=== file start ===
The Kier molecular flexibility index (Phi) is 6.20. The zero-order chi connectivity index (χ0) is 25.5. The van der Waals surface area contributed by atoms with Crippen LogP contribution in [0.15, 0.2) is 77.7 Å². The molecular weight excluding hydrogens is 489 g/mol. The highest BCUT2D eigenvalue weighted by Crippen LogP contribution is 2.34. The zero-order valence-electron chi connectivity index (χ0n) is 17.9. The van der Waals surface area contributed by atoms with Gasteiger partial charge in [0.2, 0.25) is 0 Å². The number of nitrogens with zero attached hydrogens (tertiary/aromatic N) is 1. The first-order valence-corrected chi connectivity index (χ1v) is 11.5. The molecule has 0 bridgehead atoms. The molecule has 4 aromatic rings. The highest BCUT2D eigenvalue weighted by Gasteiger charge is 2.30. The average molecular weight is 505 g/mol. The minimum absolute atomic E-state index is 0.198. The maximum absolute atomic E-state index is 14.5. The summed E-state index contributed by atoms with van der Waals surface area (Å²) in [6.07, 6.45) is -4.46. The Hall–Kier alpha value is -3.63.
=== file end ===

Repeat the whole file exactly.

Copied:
The Kier molecular flexibility index (Phi) is 6.20. The zero-order chi connectivity index (χ0) is 25.5. The van der Waals surface area contributed by atoms with Crippen LogP contribution in [0.15, 0.2) is 77.7 Å². The molecular weight excluding hydrogens is 489 g/mol. The highest BCUT2D eigenvalue weighted by Crippen LogP contribution is 2.34. The zero-order valence-electron chi connectivity index (χ0n) is 17.9. The van der Waals surface area contributed by atoms with Gasteiger partial charge in [0.2, 0.25) is 0 Å². The number of nitrogens with zero attached hydrogens (tertiary/aromatic N) is 1. The first-order valence-corrected chi connectivity index (χ1v) is 11.5. The molecule has 0 bridgehead atoms. The molecule has 4 aromatic rings. The highest BCUT2D eigenvalue weighted by Gasteiger charge is 2.30. The average molecular weight is 505 g/mol. The minimum absolute atomic E-state index is 0.198. The maximum absolute atomic E-state index is 14.5. The summed E-state index contributed by atoms with van der Waals surface area (Å²) in [6.07, 6.45) is -4.46. The Hall–Kier alpha value is -3.63.